September 27, 2022

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Breaking down what Reds need to improve to rebound

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CINCINNATI — The opening month of the 2022 season has been a relentless struggle for the Reds. Sure they’ve endured a lot of injuries and run into some sensational pitching. They’ve also created their own brand of misfortune.

That was the case during a 7-5 loss to the Padres on Thursday that completed a three-game sweep for San Diego. At 3-16, the Reds are tied for the second-worst record in franchise history. They opened 2018 with a 3-18 record and 1931 at 2-16. 

“This feels the worst,” first baseman Joey Votto said. “But I don’t remember us having that bad of a start in ’18. This is awful to experience each and every day. We’re competitors, professionally. We’re competitors. Our job is to win. To go out and get smacked around every day is anti-everything that we’re about. For me, it’s an awful and embarrassing experience.”

Here are some reasons the Reds are where they are this season:

Cincinnati has a team OPS of .573 — worst in MLB
With 59 runs scored in 19 games, the Reds have averaged 3.1 runs-per-game, and that’s after scoring five or more runs in all three games of the series vs. San Diego. Getting on base was especially troublesome before this series, and so was cashing in on scoring opportunities. 

On Thursday, they bounced into three double plays. On Wednesday, they twice had the bases loaded with less than two outs and scored one run.

In the fifth inning Thursday, down 1-0, Mike Moustakas provided a game-tying RBI single and Mark Kolozsvary notched his first big league hit and RBI with a double to left field that scored Moustakas with a go-ahead run.

“We’re not giving up at-bats, we’re chipping away, over the course of a season [that] plays,” left fielder Tommy Pham noted after Wednesday’s loss. “Eventually when we get everyone healthy and back, I think we have a very good team, a pretty competitive team. Right now we’re competitive, but we’ll be better.”

Votto is struggling
A subset of the offense’s troubles has been the struggles from Votto, who is batting .129 (8-for-62) with one double, three RBIs, 12 walks and 23 strikeouts. He’s hitless in his last 14 at-bats and his career batting average is flirting ever-so-close to below .300. It still rounds up to .300, but he’s batting .299997 after 19 games.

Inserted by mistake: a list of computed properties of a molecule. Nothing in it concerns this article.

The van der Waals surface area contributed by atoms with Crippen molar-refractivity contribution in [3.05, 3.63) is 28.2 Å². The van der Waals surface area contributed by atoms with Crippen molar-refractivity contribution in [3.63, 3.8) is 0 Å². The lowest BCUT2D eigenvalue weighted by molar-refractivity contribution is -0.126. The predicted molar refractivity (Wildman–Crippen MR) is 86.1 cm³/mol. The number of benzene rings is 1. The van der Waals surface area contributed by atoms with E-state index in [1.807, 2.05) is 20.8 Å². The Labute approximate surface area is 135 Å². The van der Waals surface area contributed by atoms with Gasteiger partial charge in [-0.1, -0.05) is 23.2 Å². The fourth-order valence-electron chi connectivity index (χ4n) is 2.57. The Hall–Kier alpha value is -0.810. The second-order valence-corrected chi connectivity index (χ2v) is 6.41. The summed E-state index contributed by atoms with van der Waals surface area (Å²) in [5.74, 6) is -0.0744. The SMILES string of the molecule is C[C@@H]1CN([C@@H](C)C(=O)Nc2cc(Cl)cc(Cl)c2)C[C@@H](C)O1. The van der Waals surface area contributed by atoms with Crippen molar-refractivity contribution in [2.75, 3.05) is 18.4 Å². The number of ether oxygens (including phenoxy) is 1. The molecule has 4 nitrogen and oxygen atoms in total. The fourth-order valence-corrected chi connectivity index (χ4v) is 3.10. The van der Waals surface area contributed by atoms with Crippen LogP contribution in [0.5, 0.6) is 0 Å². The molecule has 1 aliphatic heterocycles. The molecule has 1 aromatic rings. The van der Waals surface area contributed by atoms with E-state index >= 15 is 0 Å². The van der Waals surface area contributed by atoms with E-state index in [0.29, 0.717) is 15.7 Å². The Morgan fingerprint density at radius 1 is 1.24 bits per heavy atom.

“You keep going forward and play well,” Votto said.

The rotation has an MLB-worst 7.83 ERA
Even when the Reds are scoring, the one big inning for the opponents has often bitten hard this year. The rotation has yet to provide a quality start.

Tyler Mahle appeared on his way to one of his best outings this year as he allowed one run through his first five innings. Mahle opened the sixth with Manny Machado’s leadoff double and issued a four-pitch walk with one out to Eric Hosmer.

Cincinnati’s bullpen, one of the brighter spots of the young season, could not pick up Mahle in what became a four-run rally as Tony Santillan struggled with his command. Santillan walked one batter and hit two others with pitches. The big blow against him was a bases-loaded double by Ha-Seong Kim that scored three runs.

“Right from pitch one, it looked like he was maybe overthrowing his slider a little bit, pulling it,” Reds manager David Bell said.

Mahle, the only veteran in the rotation until Luis Castillo returns from the injured list, was charged with three earned runs and six hits over 5 1/3 innings with two walks and five strikeouts. He is 1-3 with a 6.45 ERA in five starts.

The Reds’ run differential for the year is minus-49, the worst in the Majors.

“Losing sucks no matter if it’s one game or a bunch of games,” Mahle said of the team’s season.

And yes, there’s bad luck too
Pham made a pair of nearly identical nice sliding catches to end Padres rallies in the first and second innings. But on Kim’s two-out double in the sixth, he attempted a diving catch that missed before the ball went to the wall. Bell had no issue with the attempt.

“Take risks, trust yourself, make plays,” Bell said. “The easy thing to do is to lay back. We’re going to win more games having that mindset, whether it’s throwing guys out at the plate or going all-out to make a play to win the game.”

Bell is trying to maintain optimism that things will turn around.

“Mixed into all these losses, there’s a lot of hope,” Bell said. “I mean, really good at-bats, grinding it out. Good pitching. We just haven’t been able to put it all together to win games, which is the bottom line, so we just have to keep playing, keep figuring it out.”

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